California Businesses Revolt Against Gavin Newsom’s New Tax Hikes

A group of California business have rallied against Newsom’s most recent tax hike in what some people are thinking may be the next tax revolt. The businesses claim taxes in California have grown out of control and are taking matters into their own hands.

Source: TheAVTimes

The business community in California is unhappy with the tax increases that California has faced over the past few years and particularly in 2023-2024. They argue that tax hikes have made it near impossible to continue to operate in the Golden State.

Source: KTLA

The most recent outcry comes on the back of a drawn out fight between businesses and California lawmakers. The conflict is essentially between those who want to provide funds for the progressive policies that make California desirable and those who believe the high costs make the state unattractive and unlivable for families and businesses.

Source: Reddit: R/Houston

The current conversation raises a very interesting question: What power do citizens have over the taxes that are placed upon them? A law professor at the University of California, L.A. stated, “It has been an ongoing process of trying to have your cake and eat it, too— low taxes and high services… What has been less of a. focus, until now, is that power the people have to propose taxes on themselves.”

Source: San Diego Reader

In response to recent tax hikes, a coalition of businesses operating in California have banded together to gather signatures on a motion that would not only change the way local taxes increases are approved, but would also roll back and change some of the recent approvals. This proposal has been called the Taxpayer Protection Act.

Source: Wikipedia

The businesses involved are gathering signatures to include a motion on the November ballot. If passed, it would require that 2/3 of voters approve tax increases in order for them to be passed, putting some of the power back in the hands of business owners.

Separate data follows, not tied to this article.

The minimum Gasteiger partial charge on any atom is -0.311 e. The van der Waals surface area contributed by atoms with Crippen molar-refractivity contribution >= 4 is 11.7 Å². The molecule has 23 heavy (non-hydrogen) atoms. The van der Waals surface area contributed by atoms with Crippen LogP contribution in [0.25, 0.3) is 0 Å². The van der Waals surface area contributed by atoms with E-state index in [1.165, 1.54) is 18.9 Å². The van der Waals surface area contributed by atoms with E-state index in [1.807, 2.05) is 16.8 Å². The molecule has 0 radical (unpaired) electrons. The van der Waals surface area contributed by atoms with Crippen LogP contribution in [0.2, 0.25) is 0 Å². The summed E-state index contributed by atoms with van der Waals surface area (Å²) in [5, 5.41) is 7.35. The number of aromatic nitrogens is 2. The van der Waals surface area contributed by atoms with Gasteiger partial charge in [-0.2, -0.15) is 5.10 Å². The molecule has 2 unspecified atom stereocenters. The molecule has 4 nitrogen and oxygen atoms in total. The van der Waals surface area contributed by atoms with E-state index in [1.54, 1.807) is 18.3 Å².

Source: Capital Main

This would be one of the biggest changes to tax policy since Proposition 13 in 1978. Prop 13 dramatically limited property tax rate and limited future tax increases as well.

Source: Wikipedia

Supporters of the measure argue that lowering the taxes in California is urgently necessary because the hikes will continue to drive businesses out of the states. In particular, real estate businesses of luxury homes provide major funding to the state, and losing their business would have negative implications on the state’s finances.

Source: State Wire

The companies involved spent $16 gathering signatures so their measure could be proposed to voters. Likely, there will be millions spent on both sides to advertise the opposing views.

Source: TaxUni

Newsom and other local officials claim that the proposal would not benefit the state, and would actually slash funding and make budgeting impossible for local services like trash collection. In fact, some nay-sayers believe the proposal is actually unconstitutional.

Source: TPD

Kyle Packham, a member of the California Special Districts Association claims, “It’s a complete revision to the Constitution and to how we currently do government in the state of California.”


As of now, local tax increases in the state of California can become law through a majority vote of the public. The proposal is that this would be changed to 2/3 of voters as opposed to majority. But it would also retroactively change some previously passed tax hikes from 2022 that don’t meet the law’s requirements and this is what those opposing the change believe to be unconstitutional and irresponsible.

Source: Britannica

The money acquired from the tax hikes in 2022 is already being used in many areas to fund local services. If those funds were to be revoked, it would have potentially devastating effects on local communities.

Source: KQED

Democrat officials, including Gavin Newsom have asked that the California Supreme Court remove the anti-tax measure from the ballot all together on the grounds of it being a Constitutional revision. The case is expected to be held pn June 27 of this year, in time for the upcoming November election.